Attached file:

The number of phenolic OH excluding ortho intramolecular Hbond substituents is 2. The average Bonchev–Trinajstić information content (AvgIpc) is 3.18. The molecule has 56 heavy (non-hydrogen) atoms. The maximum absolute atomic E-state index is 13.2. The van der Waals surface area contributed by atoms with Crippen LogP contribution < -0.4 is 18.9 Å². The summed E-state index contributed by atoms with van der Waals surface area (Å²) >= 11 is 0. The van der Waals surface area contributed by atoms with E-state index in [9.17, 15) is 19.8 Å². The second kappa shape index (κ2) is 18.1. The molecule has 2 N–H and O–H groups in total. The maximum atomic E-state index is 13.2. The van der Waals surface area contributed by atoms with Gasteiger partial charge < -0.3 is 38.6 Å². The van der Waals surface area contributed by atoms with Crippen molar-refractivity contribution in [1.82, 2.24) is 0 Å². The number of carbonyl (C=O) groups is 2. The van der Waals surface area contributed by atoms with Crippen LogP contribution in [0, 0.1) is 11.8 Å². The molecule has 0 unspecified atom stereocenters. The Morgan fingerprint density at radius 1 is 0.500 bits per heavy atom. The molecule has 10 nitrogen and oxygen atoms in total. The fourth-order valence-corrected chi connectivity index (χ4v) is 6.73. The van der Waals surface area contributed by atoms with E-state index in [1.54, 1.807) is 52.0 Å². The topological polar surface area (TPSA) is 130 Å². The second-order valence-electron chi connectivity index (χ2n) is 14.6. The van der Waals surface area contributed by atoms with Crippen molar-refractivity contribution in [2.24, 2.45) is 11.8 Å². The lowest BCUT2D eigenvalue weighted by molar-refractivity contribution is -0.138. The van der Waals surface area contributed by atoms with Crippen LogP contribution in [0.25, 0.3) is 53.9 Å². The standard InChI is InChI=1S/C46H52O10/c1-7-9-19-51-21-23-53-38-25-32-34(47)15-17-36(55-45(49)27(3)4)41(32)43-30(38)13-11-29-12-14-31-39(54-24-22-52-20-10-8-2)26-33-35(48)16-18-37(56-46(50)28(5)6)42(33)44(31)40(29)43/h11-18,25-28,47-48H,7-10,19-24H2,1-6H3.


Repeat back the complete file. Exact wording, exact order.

The number of phenolic OH excluding ortho intramolecular Hbond substituents is 2. The average Bonchev–Trinajstić information content (AvgIpc) is 3.18. The molecule has 56 heavy (non-hydrogen) atoms. The maximum absolute atomic E-state index is 13.2. The van der Waals surface area contributed by atoms with Crippen LogP contribution < -0.4 is 18.9 Å². The summed E-state index contributed by atoms with van der Waals surface area (Å²) >= 11 is 0. The van der Waals surface area contributed by atoms with E-state index in [9.17, 15) is 19.8 Å². The second kappa shape index (κ2) is 18.1. The molecule has 2 N–H and O–H groups in total. The maximum atomic E-state index is 13.2. The van der Waals surface area contributed by atoms with Gasteiger partial charge < -0.3 is 38.6 Å². The van der Waals surface area contributed by atoms with Crippen molar-refractivity contribution in [1.82, 2.24) is 0 Å². The number of carbonyl (C=O) groups is 2. The van der Waals surface area contributed by atoms with Crippen LogP contribution in [0, 0.1) is 11.8 Å². The molecule has 0 unspecified atom stereocenters. The Morgan fingerprint density at radius 1 is 0.500 bits per heavy atom. The molecule has 10 nitrogen and oxygen atoms in total. The fourth-order valence-corrected chi connectivity index (χ4v) is 6.73. The van der Waals surface area contributed by atoms with E-state index in [1.54, 1.807) is 52.0 Å². The topological polar surface area (TPSA) is 130 Å². The second-order valence-electron chi connectivity index (χ2n) is 14.6. The van der Waals surface area contributed by atoms with Crippen molar-refractivity contribution in [2.24, 2.45) is 11.8 Å². The lowest BCUT2D eigenvalue weighted by molar-refractivity contribution is -0.138. The van der Waals surface area contributed by atoms with Crippen LogP contribution in [0.25, 0.3) is 53.9 Å². The standard InChI is InChI=1S/C46H52O10/c1-7-9-19-51-21-23-53-38-25-32-34(47)15-17-36(55-45(49)27(3)4)41(32)43-30(38)13-11-29-12-14-31-39(54-24-22-52-20-10-8-2)26-33-35(48)16-18-37(56-46(50)28(5)6)42(33)44(31)40(29)43/h11-18,25-28,47-48H,7-10,19-24H2,1-6H3.